extinction[xrr rating=3.5/5]The publishing industry is no stranger to apocalyptic non-fiction, frequently warning us of impending global scale catastrophes that demand immediate action – after you buy and read the book, of course. The pre-eminent classic of this dubious genre is Paul Ehrlich’s The Population Bomb, which predicted all kinds of calamities related to rapid human population growth, and proscribed fairly draconian solutions. Ehrlich’s apocalypse has not come to pass, and perhaps it never will.

But The Sixth Extinctionis quite different. Elizabeth Kolbert makes predictions that are as dire as they come. In a series of globe-trotting chapters, she details the many ruinations blighting our planet, the innumerable and seemingly unstoppable extinctions occurring around us, seen and unseen. Kolbert travels to South America, the coast of Italy and an island of coral rubble, all to bring us a terrifying prognosis: the rate of extinction on Earth today is occurring faster than it can even be catalogued. But unlike her disreputable peers, Kolbert has mountains of evidence to back it up. Instead of peering far into a murky future, she situates herself firmly in the present and grounds herself in the past. It is an apocalypse of the now variety.

Kolbert divides the book into chapters focusing on specific animals, some emblematic of past mass extinctions, others of our current environment. With a brief but thorough of the history of extinction as a scientific concept, Kolbert introduces both the relative newness of her subject, and the rupture to human thought it became, and in a sense remains.

The author jumps around the planet and through time, returning to figures like Charles Darwin and geologist Charles Lyell for guidance and critique. But Kolbert is not just interested in the recent past. She indulges in what a geology student would call deep history, narrating the (re)discovery of the asteroid that ended the Cretaceous Period as well as previous mass extinction events. Documenting the apparently random nature of past extinctions, she stresses the catastrophic nature of human life on Earth, at the mercy of asteroids or ice. Kolbert’s early chapters form a clear narrative, but her book becomes a catalog of destruction whose connective tissue is an actor much like the one writing this review. While Kolbert builds an argument, and a frighteningly strong one, it nevertheless falters in the book’s second half.

This is mirrored in the author’s inconsistent writing. Kolbert has a breezy style that can make the slow, laborious task of scientific research and discovery a blast to read. This readability helps push along her narrative, her writing at its strongest on the subject of scientific research. But she flags on standard journalistic observations like descriptions of people and places. There are clear echoes of classics like The Tree Where Man Was Born, but Kolbert lacks the density and verve of Matthiessen or the you-are-there urgency of Thubron. For the most part this does not hold the book back. In a chapter on invasive species and white nose, her narration effectively demonstrates the remarkable breadth of the destruction. Still, I skimmed descriptions of birds and their scientific names in the jungle. Kolbert writes better about ideas than about details.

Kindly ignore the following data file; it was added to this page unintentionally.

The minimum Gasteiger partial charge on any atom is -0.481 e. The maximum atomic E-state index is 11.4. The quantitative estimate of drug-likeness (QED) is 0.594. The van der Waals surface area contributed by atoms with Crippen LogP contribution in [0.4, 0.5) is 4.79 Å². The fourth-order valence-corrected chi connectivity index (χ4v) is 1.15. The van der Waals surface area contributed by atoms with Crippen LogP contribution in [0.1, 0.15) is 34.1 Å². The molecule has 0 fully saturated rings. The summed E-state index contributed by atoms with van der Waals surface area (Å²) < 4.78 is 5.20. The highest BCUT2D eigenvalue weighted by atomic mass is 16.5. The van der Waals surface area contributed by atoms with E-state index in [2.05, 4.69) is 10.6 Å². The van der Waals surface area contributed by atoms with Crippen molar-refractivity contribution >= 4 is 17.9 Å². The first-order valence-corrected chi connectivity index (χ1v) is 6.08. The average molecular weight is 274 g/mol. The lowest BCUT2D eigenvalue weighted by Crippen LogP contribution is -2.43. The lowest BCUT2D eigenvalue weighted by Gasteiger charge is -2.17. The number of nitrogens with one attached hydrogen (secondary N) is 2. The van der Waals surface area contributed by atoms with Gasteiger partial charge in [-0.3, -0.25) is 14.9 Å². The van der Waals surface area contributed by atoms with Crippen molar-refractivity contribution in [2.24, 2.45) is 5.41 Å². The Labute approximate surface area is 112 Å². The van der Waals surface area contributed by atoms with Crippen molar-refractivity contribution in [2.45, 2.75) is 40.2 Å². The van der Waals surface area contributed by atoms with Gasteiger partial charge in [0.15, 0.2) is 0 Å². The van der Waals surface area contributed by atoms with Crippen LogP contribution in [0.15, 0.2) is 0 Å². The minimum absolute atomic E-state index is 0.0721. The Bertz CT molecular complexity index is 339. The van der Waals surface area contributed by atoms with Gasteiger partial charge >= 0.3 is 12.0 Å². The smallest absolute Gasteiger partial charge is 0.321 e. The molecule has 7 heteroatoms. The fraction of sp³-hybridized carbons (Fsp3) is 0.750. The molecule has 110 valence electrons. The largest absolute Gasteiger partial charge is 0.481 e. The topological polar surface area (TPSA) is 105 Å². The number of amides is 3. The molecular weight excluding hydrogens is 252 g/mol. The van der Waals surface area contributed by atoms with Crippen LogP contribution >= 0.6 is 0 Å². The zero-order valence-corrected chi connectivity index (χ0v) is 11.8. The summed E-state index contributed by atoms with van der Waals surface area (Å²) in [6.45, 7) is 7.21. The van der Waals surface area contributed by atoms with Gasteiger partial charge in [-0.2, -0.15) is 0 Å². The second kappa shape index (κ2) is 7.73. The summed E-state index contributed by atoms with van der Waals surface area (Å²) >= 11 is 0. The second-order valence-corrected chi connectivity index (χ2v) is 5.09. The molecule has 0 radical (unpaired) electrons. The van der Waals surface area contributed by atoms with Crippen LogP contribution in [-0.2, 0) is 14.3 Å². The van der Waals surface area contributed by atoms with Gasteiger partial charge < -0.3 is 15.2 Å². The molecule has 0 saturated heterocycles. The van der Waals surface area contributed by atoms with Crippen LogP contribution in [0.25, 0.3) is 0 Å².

In the end, the idea is more than enough. Environmental circles tend toward unfounded optimism or despairing pessimism, both of which are shortsighted. Not Kolbert. Casting her eyes toward the end of this century (few predictions go past 2100, because most species don’t have that long), she arrives at sadness and anger, acknowledging that humans will go to great lengths to save other species and mitigate their impact, even if in vain. The human urge to preserve, she argues, comes from the same place as our ability to destroy. “Were people simply heedless or selfish or violent,” Kolbert writes in the final chapter, “there wouldn’t be an Institute for Conservation Research, and there wouldn’t be a need for one.” Dark days are ahead, and though we can see it, that doesn’t mean we can stop it. Goddamn.

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